Omar Sobhani /Reuters

Men and women on Thursday attend a meeting for new political party Movement for Change in Kabul. Hundreds of people gathered to discuss the presidential and parliamentary elections, due next April. 

Afghanistan society...epa03872131 Afghan children at their camp on the outskirts of Kabul, Afghanistan, 18 September 2013. Afghanistan's independent human rights commission might lose its "A" status in the upcoming review, which might affect its work and funding, UN and Afghan officials said 17 September. The reason was "the process leading up to the appointment of five new members" of the Afghan rights commission, which was "sufficiently flawed" for it to lose its ìAî status, according to Navi Pillay, the United Nations high commissioner for human rights.  EPA/S. SABAWOON

S. Sabawoon/EPA

Afghan children at their camp on the outskirts of Kabul, Afghanistan. Afghanistan’s independent human rights commission might lose its “A” status in the upcoming review, which might affect its work and funding, UN and Afghan officials said on Tuesday 

New Afghan Army recruits stand in formation during a graduation ceremony at the Afghan National Army base on the outskirts of Kabul, Afghanistan, Thursday, Aug. 29, 2013. (AP Photo/Ahmad Jamshid)

Ahmad Jamshid/AP

Women from the Afghan Army stand in formation during a graduation ceremony at the Afghan National Army base on the outskirts of Kabul, Afghanistan 

Afghans travel on a bus, on the outskirts of Kabul, Afghanistan, Tuesday, Aug. 27, 2013.

Ahmad Jamshid/AP

Afghans travel on a bus, on the outskirts of Kabul, Afghanistan, on Tuesday

Afghan girls from the Mobile Mini Circus Children (MMCC) pose for pictures during a show in Kabul...Afghan girls from the Mobile Mini Circus Children (MMCC) pose for pictures during a show in Kabul August 17, 2013. Afghanistan's Mobile Mini Circus for Children would have been heretical under the Taliban, when music was banned by the Islamic fundamentalist movement and girls were forbidden from performing in public and going to school. But today the circus, founded by Danish dance instructor David Mason to teach cooperation and creativity to children scarred by years of war, is one of few projects expanding despite a drop in international aid to Afghanistan. Picture taken August 17, 2013.    REUTERS/Mohammad Ismail (AFGHANISTAN - Tags: SOCIETY)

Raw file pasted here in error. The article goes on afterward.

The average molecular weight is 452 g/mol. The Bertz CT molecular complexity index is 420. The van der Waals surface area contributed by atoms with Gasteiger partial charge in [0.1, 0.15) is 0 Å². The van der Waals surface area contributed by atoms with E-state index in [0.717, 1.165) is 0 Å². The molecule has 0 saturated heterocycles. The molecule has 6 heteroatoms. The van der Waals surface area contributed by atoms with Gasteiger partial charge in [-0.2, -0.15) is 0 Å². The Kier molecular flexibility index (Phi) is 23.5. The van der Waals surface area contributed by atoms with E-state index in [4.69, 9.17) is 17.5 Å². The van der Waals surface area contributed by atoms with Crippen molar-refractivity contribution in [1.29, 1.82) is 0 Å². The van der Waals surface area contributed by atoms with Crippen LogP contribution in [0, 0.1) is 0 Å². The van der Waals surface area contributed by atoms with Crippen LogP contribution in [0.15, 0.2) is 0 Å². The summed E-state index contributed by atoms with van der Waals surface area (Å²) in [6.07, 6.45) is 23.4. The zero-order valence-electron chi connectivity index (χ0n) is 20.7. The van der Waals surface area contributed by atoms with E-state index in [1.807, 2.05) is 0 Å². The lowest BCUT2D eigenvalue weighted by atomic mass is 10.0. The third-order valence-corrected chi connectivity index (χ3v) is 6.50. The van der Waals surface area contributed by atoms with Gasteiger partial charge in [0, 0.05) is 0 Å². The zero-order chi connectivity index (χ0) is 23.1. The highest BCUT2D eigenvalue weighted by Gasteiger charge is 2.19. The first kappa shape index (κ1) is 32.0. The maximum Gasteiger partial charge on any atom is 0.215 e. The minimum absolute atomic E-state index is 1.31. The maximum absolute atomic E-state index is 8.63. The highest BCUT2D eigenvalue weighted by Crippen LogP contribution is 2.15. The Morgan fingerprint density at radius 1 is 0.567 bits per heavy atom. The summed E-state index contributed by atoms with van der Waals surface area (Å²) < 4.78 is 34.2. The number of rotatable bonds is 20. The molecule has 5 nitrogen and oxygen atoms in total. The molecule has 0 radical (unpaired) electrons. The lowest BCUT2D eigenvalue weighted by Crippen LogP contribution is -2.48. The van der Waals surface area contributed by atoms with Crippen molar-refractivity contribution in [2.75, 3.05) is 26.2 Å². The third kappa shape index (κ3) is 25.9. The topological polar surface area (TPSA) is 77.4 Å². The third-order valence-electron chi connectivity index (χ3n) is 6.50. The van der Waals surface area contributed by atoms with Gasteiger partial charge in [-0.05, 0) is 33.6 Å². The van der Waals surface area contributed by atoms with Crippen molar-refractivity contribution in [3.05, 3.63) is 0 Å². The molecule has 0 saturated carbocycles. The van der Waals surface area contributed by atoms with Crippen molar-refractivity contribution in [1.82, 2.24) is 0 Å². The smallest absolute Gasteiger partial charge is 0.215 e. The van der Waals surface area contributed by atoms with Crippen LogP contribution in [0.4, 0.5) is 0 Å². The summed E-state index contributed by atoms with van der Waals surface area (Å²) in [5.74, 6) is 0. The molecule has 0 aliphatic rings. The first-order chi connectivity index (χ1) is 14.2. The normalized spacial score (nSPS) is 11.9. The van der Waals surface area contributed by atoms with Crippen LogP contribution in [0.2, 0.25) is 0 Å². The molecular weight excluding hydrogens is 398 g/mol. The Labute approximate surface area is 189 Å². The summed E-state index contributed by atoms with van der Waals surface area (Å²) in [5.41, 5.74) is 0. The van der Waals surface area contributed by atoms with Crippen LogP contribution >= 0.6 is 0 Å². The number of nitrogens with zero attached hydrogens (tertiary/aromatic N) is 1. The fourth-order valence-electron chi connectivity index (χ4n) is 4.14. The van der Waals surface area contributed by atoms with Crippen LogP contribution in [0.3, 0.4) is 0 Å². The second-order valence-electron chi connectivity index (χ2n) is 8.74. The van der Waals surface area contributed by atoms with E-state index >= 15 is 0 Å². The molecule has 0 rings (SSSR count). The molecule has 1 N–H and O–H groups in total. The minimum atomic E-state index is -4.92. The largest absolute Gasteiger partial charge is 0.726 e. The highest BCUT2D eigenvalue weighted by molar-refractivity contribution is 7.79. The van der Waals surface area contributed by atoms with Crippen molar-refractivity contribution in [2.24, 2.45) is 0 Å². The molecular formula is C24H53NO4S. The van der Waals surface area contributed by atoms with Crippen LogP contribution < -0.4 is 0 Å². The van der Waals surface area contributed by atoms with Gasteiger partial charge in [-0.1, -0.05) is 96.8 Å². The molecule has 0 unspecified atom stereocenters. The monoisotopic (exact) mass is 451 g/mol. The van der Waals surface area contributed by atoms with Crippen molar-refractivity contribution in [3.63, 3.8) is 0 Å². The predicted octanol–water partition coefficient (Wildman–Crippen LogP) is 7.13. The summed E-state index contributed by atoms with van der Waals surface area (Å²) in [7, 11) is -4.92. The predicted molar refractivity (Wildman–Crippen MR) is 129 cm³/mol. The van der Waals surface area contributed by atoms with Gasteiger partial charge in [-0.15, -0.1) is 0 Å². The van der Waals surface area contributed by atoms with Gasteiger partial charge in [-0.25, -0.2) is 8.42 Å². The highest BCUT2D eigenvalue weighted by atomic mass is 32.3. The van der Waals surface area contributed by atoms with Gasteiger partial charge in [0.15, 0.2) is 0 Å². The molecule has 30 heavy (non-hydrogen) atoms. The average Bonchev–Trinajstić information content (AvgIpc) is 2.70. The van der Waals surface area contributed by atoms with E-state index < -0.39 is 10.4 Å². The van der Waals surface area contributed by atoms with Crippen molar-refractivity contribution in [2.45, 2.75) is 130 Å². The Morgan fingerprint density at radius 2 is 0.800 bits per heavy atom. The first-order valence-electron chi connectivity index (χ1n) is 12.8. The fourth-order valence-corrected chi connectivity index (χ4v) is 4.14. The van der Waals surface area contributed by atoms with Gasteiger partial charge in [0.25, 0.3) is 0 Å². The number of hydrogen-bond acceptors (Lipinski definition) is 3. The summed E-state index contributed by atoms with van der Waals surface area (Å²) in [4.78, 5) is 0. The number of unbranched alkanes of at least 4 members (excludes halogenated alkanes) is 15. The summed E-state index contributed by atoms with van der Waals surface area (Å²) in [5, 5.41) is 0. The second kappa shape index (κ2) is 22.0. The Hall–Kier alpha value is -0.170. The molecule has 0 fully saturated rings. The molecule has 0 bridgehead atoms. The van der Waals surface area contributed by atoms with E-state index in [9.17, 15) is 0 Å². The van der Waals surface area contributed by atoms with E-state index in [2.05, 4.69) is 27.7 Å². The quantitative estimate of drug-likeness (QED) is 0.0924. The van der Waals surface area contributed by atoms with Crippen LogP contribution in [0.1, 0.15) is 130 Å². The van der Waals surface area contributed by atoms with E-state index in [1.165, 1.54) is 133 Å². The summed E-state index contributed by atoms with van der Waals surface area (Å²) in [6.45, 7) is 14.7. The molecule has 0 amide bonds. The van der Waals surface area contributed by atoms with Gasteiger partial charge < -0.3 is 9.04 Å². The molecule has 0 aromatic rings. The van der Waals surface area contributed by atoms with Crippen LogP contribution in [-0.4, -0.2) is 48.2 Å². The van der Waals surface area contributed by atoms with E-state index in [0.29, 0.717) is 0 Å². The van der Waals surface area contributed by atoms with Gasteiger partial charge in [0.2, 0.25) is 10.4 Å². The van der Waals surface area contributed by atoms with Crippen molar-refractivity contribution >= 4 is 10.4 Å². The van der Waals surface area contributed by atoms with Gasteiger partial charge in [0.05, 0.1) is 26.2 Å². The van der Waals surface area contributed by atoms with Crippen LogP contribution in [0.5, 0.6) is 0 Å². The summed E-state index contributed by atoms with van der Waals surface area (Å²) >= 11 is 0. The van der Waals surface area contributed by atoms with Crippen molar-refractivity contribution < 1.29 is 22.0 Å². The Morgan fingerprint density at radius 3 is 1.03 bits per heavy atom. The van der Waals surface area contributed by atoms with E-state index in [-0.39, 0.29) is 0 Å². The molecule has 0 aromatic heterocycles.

Mohammad Ismail/Reuters

Afghan girls from the Mobile Mini Circus Children (MMCC) pose for pictures during a show in Kabul. Afghanistan‘s Mobile Mini Circus for Children would have been heretical under the Taliban, when music was banned by the Islamic fundamentalist movement and girls were forbidden from performing in public and going to school. But today the circus, founded by Danish dance instructor David Mason to teach co-operation and creativity to children scarred by years of war, is one of only a few such projects expanding in the country.